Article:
The Role of Recreation in a Balanced Life

Human beings are created unique. Even babies start to show preferences at a very young age, an indication that we were designed to have our own interests. As the baby grows up, these interests become more visible and defined. Perhaps as a child, his parents encourage him on some extracurricular activities such as sports or piano, but other than the adult-influenced interests, most likely he will have his own desires. These are called hobbies when the person pursuing them is relatively young, but adults call it recreation.

Adults are required to work at least eight hours a day. Unlike kids who can just play all day, at least after coming home from school, we are normally too busy to pursue those interests, and put them off the calendar as something to do only when everything else is done. For example, someone may enjoy golf but never has time for it because his job requires him to work everyday of the week. Another person may find pleasure in gardening and enjoying beautiful flowers, but could find no time in between plentiful chores. Perhaps this is the reason why many adults get burned up from their jobs.

Do you know that recreation plays a vital role in living a balanced life? What does it do to one's overall well-being?

  • Recreation is called that for the reason that it actually revives us. When we spend time doing something we actually enjoy, our hearts come alive and even our physical health appears affected. This indirect effect may be linked to the reduced stress levels. After all, when we are immersed in something that excites us, we feel happy and less prone to feel irritated or annoyed. For example, a person wound up tight at work will feel relaxed when going bowling or fishing even just once a month. Older people who enjoy collecting stamps and other historical memorabilia will take great pains maintaining their collections and may feel energized even when working through the nigh. The reduced stress levels will result in healthier systems overall.
  • Spending time on casual pursuits that do not come with added pressure clears our minds. When you spend an entire day troubling or worrying about stuff, you will wind up feeling tired, frustrated, and sometimes even get a persistent headache that does not go away even when you take painkillers. Once you shift your focus to things that you enjoy, you may notice that anything uncomfortable just naturally fades away. Our memories also become sharper and we can concentrate on tasks better. This means recreation actually benefits our mental health.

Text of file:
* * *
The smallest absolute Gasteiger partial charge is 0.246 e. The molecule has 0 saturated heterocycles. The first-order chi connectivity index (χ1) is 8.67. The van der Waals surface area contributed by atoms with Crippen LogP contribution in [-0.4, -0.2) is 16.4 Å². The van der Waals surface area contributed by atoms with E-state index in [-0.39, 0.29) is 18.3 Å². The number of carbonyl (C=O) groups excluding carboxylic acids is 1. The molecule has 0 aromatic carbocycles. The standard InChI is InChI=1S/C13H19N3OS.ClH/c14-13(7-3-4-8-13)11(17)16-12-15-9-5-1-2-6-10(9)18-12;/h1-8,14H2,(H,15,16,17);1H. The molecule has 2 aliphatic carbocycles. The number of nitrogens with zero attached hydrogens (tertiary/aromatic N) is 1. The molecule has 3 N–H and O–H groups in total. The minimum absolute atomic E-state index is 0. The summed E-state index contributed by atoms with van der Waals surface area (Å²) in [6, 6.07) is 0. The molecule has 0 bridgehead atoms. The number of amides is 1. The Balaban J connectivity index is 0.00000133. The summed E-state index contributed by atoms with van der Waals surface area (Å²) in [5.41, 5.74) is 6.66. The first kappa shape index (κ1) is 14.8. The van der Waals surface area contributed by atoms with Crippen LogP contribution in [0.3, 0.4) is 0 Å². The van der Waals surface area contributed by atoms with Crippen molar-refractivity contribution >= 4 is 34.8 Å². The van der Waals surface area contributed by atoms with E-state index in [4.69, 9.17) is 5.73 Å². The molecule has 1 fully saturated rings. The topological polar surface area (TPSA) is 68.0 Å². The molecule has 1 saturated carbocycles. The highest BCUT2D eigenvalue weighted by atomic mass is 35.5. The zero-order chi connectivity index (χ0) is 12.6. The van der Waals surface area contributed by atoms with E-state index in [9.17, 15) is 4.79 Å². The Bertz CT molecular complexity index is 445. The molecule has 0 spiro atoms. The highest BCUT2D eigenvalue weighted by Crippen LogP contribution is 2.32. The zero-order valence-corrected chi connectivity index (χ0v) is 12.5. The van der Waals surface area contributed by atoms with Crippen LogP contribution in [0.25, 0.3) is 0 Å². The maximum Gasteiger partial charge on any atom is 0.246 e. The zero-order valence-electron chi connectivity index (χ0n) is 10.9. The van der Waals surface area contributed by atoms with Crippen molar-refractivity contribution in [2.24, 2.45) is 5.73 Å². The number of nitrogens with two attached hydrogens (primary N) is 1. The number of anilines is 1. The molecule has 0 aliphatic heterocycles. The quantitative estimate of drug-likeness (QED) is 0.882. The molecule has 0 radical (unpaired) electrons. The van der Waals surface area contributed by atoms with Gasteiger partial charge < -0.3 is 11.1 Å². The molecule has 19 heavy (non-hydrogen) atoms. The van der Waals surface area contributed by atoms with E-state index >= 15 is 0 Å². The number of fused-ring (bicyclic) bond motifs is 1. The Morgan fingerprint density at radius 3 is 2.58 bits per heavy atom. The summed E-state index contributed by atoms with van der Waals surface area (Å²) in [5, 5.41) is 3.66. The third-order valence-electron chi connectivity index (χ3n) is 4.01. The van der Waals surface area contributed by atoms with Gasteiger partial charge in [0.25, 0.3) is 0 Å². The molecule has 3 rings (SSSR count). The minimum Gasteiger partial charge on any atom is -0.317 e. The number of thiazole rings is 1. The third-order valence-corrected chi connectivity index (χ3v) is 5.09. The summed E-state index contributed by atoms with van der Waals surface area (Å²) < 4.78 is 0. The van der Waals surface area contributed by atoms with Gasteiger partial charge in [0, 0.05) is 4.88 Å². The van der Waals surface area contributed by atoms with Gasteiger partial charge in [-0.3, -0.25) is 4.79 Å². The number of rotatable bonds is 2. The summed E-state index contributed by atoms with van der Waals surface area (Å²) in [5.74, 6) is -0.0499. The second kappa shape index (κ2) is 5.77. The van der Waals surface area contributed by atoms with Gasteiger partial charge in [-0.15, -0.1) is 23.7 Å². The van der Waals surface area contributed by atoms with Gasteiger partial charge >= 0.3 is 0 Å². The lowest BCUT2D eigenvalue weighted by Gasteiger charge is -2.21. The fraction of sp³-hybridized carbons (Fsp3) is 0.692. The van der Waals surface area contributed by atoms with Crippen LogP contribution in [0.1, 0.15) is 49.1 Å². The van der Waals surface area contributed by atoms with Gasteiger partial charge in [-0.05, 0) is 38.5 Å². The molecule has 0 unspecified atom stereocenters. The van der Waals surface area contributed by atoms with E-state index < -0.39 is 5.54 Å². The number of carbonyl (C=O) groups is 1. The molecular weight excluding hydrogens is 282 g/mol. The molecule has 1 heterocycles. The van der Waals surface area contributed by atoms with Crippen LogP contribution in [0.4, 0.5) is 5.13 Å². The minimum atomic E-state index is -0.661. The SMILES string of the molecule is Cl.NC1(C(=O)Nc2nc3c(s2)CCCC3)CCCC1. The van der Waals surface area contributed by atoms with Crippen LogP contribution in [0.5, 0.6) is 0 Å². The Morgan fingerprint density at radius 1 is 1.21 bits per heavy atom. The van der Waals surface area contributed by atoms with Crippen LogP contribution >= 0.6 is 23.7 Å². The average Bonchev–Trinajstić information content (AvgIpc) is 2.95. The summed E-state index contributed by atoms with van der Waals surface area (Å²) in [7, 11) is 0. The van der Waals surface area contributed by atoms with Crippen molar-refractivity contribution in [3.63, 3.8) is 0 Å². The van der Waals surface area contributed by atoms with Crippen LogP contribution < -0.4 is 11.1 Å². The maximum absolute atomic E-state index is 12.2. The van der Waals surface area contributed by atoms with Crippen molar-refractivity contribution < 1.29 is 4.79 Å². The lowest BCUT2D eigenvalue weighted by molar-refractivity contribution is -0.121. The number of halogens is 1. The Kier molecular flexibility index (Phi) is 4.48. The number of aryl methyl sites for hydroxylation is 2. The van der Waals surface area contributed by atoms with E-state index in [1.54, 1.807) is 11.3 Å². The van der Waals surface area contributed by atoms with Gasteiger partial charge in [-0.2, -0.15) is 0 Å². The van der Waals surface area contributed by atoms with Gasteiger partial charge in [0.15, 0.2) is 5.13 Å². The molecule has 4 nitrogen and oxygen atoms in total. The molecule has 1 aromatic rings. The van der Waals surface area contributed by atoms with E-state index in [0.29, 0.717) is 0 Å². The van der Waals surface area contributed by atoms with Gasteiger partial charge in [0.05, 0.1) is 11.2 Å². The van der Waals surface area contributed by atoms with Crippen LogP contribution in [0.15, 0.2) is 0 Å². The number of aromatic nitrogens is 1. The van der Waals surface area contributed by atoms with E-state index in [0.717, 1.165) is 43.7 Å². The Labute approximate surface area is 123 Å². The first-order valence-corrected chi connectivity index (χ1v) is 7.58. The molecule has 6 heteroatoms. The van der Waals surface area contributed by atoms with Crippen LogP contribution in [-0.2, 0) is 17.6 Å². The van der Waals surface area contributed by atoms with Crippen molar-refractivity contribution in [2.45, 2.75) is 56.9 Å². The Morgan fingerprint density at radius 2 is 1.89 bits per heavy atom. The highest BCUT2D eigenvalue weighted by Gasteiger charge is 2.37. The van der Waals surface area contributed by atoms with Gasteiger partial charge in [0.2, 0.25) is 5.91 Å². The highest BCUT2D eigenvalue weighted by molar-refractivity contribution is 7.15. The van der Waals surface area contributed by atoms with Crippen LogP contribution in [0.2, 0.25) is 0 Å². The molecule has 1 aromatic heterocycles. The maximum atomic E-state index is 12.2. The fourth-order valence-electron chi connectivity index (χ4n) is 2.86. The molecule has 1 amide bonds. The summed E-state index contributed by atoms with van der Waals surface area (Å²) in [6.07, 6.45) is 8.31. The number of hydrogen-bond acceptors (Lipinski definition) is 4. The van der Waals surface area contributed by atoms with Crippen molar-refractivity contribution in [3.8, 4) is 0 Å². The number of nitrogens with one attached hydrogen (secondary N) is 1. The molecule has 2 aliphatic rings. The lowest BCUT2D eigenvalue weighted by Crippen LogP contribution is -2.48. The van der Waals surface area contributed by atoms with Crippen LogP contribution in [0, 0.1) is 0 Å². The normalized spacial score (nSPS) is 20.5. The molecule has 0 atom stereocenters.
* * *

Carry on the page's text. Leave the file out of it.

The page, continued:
• Recreational activities can also boost your social life. When you find other people who enjoy the same things you do, you wind up not only relaxing from a tiring day, your emotional life also gets a recharge from relating with other people and enjoying their company. It would be an added perk if your life partner can share the recreational pursuit with you. This means it can be something as simple as taking a walk through the woods, riding a bike together for as little as fifteen minutes, or cooking together in the kitchen for one meal per week.
  • The relaxation that recreation brings you results in greater productivity in your work as well. When you push yourself too much, your effectiveness and efficiency decrease. As such it will be very beneficial not to spread yourself too thin, spend some time to recharge, and then get back to work more fully alive than before. Your colleagues may wonder what got into you that you can suddenly finish more work than usual and even produce better quality outputs. You will realize that it does not distract you but rather works for your benefit in reducing stress, relaxing your mind, stimulating your senses, improving your relationships, and even enhancing your work output. All this translates into an improvement on your overall well-being not easily achieved by any other means. Besides, you even enjoy yourself in the process!